For the second half, the units were transloaded onto six lines of four-file K25 trailer and eight lines of two-file Goldhofer trailer, with custom bunks and turntables on both. The route, which took three nights to traverse, required unique equipment configurations, locations that allowed transloading the pieces, and extreme amounts of co-ordination to shut not only two roads, but a state highway, and jump a bridge in the same night. In addition, a many overhead cables had to be lifted and removed over the course of the project. Night congestion and traffic control was also a focus because there were more than 15 vehicles in the convoy.

The project totalled 5,384 man-hours, and there were no OSHA or DOT recordables.

Hauling job under 160,000 pounds net

Precision Specialized executed the largest move in the company’s history

From September to October 2020 Precision Specialized was involved in the largest move it has ever executed.

It was a job that included the movement of eight modules from Oakville, Ontario, Canada, to the port of Hamilton in Ontario. Overall, Precision was tasked with assisting in the manufacturing, as well as all aspects of the transportation scope, from start to finish.

The largest module (Module 2) was a power generation module – part of a complete modular plant built in Oakville, and shipped to France via the Port of Hamilton. The scope for this module was transportation only, and the dimensions were 36 x 21 x 21 feet (11 x 6.4 x 6.4 metres). Net weight was 110,000 pounds (50 tonnes). Loaded dimensions were 150 x 21 x 24 feet (46 x 6.4 x 7.3 metres). Gross weight was 240,000 pounds (109 tonnes).

Precision used a 4-axle Western Star power unit, and a 13-axle perimeter rear steer (3-axle jeep / 6-axle dolly) trailer. While the normal routing from origin to destination is 15 miles (24 km), the final approved route for Precision was 70 miles (113 km). The job comprised 12,097 man-hours, and included complete road closures, related press releases, social media and television awareness campaigns. Despite the addition of covid protocols, challenging terrain and infrastructure in southern Ontario, the team’s focus and attention to detail led local police to admit it was the best-planned move they had seen in twenty years.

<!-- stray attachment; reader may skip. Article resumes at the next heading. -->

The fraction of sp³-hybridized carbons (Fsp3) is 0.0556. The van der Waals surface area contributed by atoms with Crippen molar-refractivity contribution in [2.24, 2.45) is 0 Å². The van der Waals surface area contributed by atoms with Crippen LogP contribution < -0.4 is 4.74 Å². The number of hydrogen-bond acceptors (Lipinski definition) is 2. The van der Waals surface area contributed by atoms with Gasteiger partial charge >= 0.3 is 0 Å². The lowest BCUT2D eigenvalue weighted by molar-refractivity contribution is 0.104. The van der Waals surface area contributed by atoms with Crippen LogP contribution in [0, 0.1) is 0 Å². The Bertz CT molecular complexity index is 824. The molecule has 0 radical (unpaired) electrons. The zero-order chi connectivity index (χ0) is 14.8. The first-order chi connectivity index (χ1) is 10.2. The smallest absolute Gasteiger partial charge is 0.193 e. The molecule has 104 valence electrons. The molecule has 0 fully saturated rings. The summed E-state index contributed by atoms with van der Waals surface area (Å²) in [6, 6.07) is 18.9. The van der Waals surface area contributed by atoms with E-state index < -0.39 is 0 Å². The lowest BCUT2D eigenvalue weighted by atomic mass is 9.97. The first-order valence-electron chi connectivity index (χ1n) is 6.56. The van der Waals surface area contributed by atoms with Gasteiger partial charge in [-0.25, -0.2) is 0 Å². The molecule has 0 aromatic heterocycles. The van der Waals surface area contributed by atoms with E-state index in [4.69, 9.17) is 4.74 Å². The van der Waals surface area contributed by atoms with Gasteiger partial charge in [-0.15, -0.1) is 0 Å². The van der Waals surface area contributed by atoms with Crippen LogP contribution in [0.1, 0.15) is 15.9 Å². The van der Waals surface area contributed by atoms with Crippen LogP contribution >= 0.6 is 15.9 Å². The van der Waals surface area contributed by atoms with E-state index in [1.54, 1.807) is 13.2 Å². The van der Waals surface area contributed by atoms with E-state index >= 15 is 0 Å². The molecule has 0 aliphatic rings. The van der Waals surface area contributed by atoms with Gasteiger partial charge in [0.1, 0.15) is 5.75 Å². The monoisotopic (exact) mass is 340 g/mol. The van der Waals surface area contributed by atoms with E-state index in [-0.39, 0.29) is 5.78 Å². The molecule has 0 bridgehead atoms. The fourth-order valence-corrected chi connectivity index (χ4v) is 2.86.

There were no recorded injuries or illnesses, or DOT recordables. The job was delivered on time and on budget.

Moving job of the year

Emmert International moves a massive RPV

From May to June 2020, Emmert International in the USA used the largest rail car in the world to move a 1,470,000 pound (667 tonne) nuclear reactor pressure vessel (RPV) from San Onofre in California, to North Las Vegas, Nevada.

The 36-axle schnabel rail car ultimately needed to perform more than 600 lifts and shifts to navigate the rail route. In addition, the sides of the RPV cask had to be shaved down to fit within the confines of several truss bridges. In some cases, clearance was less than an inch (25 mm).

The RPV’s dimensions were 47’ 7 ¼” x 15’ 9” x 19’ 4 ½” (14.5 x 4.8 x 5.9 metres), and the route comprised 375 miles (608 km). The job also required a heavy-duty slide system to load and offload the rail car, along with engineered compression plates and pin attachments.

As for routing issues, Emmert performed a railroad survey with a laser-outfitted high-rail truck, where more than 40,000 data points were taken to validate clearance. They also had to shore the San Juan railroad bridge, upgrade railroad siding at the point of origin and build new rail siding at the North Las Vegas delivery point.

The job required 1,440 total man-hours, and safety considerations included low-level radiation, an emergency response plan, notification to governing agencies, rail car training for new employees and a trailer caboose, which provided sleeping accommodation for a 24-hour operation.

There were no recorded injuries or illnesses, and no DOT recordables.